After several months at Stutthof, Bothe went to Bromberg and then to Oranienburg before arriving at Bergen-Belsen in February of 1945. Bothe oversaw the female prisoners at Bergen-Belsen until the camp was liberated in April of that year. After Allies liberated the camps, Bothe helped them put bodies into mass graves and complained the task was hard on her back.
Bothe was put on trial for her crimes and sentenced to 10 years in prison. She was defiant throughout her trial, insisting that if she didn't do her job as a guard at the concentration camps, she would have been put into one herself. Bothe only served six years of her sentence and was released in 1951.
Greta Bösel, a trained nurse who joined the Nazi party in 1939, worked as one of the Aufseherinnen at Ravensbrück beginning in 1944. As the "work input overseer," Bösel was tasked with forming work crews and made the choice about who died and who lived when it came to female prisoners at the camp. She would determine whether a woman was to be sent directly to the gas chamber upon arrival or would be sent to work. She believed if prisoners couldn't work, they didn't deserve to live.
Bösel was taken into custody at the end of the war and tried for murder, mistreatment, and her role in the selection process. She was convicted and hanged in the Ravensbrück trials.
Wanda Klaff didn't become one of the Aufseherinnen until 1944, but she was no less devoted to her duties. As a former worker in a jam factory, Klaff was sent to Stutthoff Concentration Camp where she was in charge of female work groups. After the war, Klaff was arrested and put on trial, during which she told the court "I am very intelligent and very devoted to my work in the camps. I struck at least two prisoners every day."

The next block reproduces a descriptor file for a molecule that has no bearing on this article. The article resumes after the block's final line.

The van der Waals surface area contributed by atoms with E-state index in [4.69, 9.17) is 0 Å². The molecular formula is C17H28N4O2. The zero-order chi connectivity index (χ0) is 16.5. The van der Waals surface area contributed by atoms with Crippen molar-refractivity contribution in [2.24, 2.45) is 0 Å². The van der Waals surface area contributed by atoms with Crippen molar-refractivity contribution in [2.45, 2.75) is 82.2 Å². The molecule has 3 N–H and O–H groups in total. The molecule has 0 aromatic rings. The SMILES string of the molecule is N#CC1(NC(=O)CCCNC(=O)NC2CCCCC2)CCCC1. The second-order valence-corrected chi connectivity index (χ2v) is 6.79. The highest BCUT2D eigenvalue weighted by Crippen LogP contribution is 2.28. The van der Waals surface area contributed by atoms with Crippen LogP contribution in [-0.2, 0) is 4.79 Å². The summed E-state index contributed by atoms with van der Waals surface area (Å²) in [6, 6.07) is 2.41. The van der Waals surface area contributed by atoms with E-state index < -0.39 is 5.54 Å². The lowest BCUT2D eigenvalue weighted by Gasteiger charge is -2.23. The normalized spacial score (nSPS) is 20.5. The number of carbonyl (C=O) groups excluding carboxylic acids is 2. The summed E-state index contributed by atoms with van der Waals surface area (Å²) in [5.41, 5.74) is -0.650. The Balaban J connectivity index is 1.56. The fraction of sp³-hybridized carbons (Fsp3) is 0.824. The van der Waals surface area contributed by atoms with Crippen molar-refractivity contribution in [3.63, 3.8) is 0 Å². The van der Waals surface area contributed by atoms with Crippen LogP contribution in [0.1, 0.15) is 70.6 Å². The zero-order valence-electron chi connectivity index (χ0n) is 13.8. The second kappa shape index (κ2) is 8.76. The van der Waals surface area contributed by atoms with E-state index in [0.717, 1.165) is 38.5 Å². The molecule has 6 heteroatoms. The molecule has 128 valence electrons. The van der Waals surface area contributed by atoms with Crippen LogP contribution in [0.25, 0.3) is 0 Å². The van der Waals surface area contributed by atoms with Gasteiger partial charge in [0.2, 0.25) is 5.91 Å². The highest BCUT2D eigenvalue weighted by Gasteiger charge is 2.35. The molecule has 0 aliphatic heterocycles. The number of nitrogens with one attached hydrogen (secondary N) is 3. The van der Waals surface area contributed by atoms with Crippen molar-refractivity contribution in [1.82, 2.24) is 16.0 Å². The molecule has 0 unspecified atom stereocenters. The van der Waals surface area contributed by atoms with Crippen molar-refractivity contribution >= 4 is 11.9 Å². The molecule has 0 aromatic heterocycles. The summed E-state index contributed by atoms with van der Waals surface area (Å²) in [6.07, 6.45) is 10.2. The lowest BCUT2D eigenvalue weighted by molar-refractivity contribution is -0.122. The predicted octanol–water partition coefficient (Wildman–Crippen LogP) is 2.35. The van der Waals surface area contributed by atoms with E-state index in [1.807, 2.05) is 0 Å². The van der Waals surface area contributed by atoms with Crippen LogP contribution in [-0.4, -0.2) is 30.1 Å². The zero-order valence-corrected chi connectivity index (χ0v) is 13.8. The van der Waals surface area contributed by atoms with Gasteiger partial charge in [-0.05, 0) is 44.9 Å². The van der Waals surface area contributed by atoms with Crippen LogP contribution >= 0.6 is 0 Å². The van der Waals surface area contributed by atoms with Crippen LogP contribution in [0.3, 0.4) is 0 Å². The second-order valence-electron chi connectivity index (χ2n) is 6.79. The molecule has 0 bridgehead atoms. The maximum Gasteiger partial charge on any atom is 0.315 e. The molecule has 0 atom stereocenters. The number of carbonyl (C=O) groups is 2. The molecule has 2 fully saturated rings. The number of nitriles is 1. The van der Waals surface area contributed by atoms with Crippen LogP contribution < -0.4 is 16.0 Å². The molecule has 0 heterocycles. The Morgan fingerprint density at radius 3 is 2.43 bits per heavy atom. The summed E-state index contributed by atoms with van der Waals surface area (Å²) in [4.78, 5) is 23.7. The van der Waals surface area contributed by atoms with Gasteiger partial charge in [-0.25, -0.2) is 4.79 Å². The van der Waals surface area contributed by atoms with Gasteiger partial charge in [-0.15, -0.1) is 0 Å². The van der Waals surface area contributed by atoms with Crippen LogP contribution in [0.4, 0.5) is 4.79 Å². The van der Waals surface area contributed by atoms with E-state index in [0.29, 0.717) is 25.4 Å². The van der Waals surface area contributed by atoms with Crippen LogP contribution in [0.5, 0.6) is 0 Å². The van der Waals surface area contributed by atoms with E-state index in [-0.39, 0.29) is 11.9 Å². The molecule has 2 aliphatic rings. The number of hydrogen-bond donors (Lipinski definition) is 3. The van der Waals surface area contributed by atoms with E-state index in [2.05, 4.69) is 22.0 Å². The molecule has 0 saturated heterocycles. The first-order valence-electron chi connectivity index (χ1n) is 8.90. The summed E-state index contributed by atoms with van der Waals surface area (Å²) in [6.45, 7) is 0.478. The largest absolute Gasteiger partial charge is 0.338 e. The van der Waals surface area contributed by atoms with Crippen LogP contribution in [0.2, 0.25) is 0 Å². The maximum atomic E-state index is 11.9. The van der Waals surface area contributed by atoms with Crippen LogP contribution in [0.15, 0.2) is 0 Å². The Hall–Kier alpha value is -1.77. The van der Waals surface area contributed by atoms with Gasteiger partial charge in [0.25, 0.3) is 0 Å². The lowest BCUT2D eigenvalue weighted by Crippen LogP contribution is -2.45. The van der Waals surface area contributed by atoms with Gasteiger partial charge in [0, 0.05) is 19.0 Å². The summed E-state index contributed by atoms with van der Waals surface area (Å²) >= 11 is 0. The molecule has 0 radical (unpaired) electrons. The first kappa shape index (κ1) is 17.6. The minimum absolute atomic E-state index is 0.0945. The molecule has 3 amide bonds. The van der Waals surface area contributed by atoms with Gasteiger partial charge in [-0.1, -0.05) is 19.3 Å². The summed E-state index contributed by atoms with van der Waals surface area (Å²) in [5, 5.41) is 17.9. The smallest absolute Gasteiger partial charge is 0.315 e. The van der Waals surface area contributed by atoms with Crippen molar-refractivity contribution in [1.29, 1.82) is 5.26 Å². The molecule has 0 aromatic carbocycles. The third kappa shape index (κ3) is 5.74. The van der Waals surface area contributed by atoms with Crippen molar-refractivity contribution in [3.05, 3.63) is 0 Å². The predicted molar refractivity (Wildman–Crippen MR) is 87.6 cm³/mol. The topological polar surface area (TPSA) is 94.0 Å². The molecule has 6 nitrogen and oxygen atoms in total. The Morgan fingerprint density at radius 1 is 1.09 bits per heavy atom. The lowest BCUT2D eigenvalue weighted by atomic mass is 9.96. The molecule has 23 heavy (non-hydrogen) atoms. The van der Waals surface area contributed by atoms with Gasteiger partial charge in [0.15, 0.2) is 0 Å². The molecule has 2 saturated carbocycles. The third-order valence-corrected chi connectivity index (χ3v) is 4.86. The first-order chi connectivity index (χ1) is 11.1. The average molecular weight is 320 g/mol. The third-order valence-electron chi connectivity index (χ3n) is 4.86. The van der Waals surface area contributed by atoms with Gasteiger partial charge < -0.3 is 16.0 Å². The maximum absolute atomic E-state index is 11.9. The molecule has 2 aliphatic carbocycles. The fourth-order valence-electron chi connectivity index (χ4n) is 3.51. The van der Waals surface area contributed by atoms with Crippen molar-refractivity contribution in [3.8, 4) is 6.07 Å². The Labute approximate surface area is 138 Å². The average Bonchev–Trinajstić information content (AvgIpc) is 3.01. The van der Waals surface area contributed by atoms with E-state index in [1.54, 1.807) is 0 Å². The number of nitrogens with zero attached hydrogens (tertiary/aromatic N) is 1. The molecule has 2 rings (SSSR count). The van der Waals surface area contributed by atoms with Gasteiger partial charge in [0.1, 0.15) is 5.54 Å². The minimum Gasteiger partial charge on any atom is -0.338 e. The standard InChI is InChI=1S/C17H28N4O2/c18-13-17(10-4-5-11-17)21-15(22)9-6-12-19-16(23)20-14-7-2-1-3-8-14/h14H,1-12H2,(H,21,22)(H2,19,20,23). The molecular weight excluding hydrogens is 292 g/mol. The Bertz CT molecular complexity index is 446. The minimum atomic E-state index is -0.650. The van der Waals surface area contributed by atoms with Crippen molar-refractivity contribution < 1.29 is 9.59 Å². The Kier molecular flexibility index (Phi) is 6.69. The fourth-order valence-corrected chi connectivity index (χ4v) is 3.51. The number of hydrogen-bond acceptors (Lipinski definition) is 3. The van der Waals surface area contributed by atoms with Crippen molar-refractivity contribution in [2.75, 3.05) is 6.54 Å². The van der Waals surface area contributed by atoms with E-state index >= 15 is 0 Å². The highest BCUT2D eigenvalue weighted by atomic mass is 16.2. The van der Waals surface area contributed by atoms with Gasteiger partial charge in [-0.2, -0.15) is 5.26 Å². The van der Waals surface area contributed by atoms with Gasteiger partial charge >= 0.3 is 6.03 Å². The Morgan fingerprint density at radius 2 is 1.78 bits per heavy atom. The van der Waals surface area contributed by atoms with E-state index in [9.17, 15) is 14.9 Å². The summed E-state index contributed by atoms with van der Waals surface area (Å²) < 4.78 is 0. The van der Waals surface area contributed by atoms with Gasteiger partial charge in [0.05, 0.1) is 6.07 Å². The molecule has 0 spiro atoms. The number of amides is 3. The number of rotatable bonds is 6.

At trial, Klaff and her fellow defendants — there were five female guards on trial along with male members of the SS — smiled and joked, perhaps thinking they would receive a lighter sentence on account of their sex, but they didn't. Klaff and the other female guards were executed by hanging in 1946.
Elisabeth Volkenrath was a hairdresser until she was conscripted for national service in 1939 and later into the Aufseherinnen SS in 1941. She was sent to Auschwitz Birkenau in 1942. Volkenrath met her future husband, SS officer Heinz Volkenrath, there. She was in charge of a work force and participated in selecting individuals that were to be sent to the gas chambers. In her testimony after the war, she said she was present at the selections but made none of the choices herself. She stated she didn't know what the selections were for at one point during her trial.
There were several accounts of Volkenrath beating women with a rubber baton while she was at Auschwitz Birkenau and was believed to have overseen three hangings once she was promoted to Oberaufseherin, or "supervisor." Volkenrath was later sent to Bergen-Belsen where her treatment of prisoners continued. She was arrested with several other Aufseherinnen when British troops liberated Bergen-Belsen in April 1945. She was put on trial, convicted of war crimes, and executed on December 13, 1945.
Herta Ehlert, a married bakery worker, was called up for service to the SS in 1939 and trained at Ravensbrück before being sent to the Majdanek extermination camp near Lubin in 1942. Ehlert was sent to Krakow and Auschwitz in 1944 before working as a guard at Bergen-Belsen.
In her testimony at trial after the war, Ehlert recounted how she tried to intervene on behalf of prisoners and about the conditions they endured, to no avail. She told the tribunal that her training was "physically and emotionally demanding" as well as about the beatings that Aufseherinnen meted out. Ehlert denied beating any prisoners, although admitted to slapping some of them, and testified that she was initially sent out of Ravensbrück because she was "not harsh" enough. For her war crimes, Ehlert was sentenced to 15 years imprisonment.